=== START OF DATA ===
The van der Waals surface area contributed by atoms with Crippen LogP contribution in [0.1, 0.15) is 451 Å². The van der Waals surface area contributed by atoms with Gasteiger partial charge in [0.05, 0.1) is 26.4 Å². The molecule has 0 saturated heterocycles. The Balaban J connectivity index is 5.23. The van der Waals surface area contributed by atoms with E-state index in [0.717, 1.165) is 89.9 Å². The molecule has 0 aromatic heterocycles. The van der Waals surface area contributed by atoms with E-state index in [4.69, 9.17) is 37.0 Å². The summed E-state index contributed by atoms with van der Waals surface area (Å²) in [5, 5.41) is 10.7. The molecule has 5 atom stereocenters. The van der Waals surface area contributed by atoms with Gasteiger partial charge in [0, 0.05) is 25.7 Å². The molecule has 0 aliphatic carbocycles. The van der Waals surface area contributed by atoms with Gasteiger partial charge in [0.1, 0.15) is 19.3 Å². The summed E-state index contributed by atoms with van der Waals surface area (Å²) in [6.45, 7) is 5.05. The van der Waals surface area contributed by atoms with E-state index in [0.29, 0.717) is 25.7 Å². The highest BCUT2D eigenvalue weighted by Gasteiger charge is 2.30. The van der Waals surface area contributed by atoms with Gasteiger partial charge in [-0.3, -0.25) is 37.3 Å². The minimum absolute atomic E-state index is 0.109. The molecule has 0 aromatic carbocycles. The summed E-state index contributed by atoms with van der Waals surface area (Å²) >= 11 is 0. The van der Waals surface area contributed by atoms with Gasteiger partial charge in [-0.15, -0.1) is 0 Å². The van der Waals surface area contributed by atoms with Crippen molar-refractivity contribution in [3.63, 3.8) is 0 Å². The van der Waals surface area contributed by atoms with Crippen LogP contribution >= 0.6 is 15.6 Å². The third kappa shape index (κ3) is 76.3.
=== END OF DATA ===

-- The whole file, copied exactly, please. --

The van der Waals surface area contributed by atoms with Crippen LogP contribution in [0.1, 0.15) is 451 Å². The van der Waals surface area contributed by atoms with Gasteiger partial charge in [0.05, 0.1) is 26.4 Å². The molecule has 0 saturated heterocycles. The Balaban J connectivity index is 5.23. The van der Waals surface area contributed by atoms with E-state index in [0.717, 1.165) is 89.9 Å². The molecule has 0 aromatic heterocycles. The van der Waals surface area contributed by atoms with E-state index in [4.69, 9.17) is 37.0 Å². The summed E-state index contributed by atoms with van der Waals surface area (Å²) in [5, 5.41) is 10.7. The molecule has 5 atom stereocenters. The van der Waals surface area contributed by atoms with Gasteiger partial charge in [0, 0.05) is 25.7 Å². The molecule has 0 aliphatic carbocycles. The van der Waals surface area contributed by atoms with Gasteiger partial charge in [0.1, 0.15) is 19.3 Å². The summed E-state index contributed by atoms with van der Waals surface area (Å²) in [6.45, 7) is 5.05. The van der Waals surface area contributed by atoms with E-state index in [0.29, 0.717) is 25.7 Å². The highest BCUT2D eigenvalue weighted by Gasteiger charge is 2.30. The van der Waals surface area contributed by atoms with Gasteiger partial charge in [-0.3, -0.25) is 37.3 Å². The minimum absolute atomic E-state index is 0.109. The molecule has 0 aromatic carbocycles. The summed E-state index contributed by atoms with van der Waals surface area (Å²) >= 11 is 0. The van der Waals surface area contributed by atoms with Gasteiger partial charge in [-0.15, -0.1) is 0 Å². The van der Waals surface area contributed by atoms with Crippen molar-refractivity contribution in [3.63, 3.8) is 0 Å². The van der Waals surface area contributed by atoms with Crippen LogP contribution >= 0.6 is 15.6 Å². The third kappa shape index (κ3) is 76.3.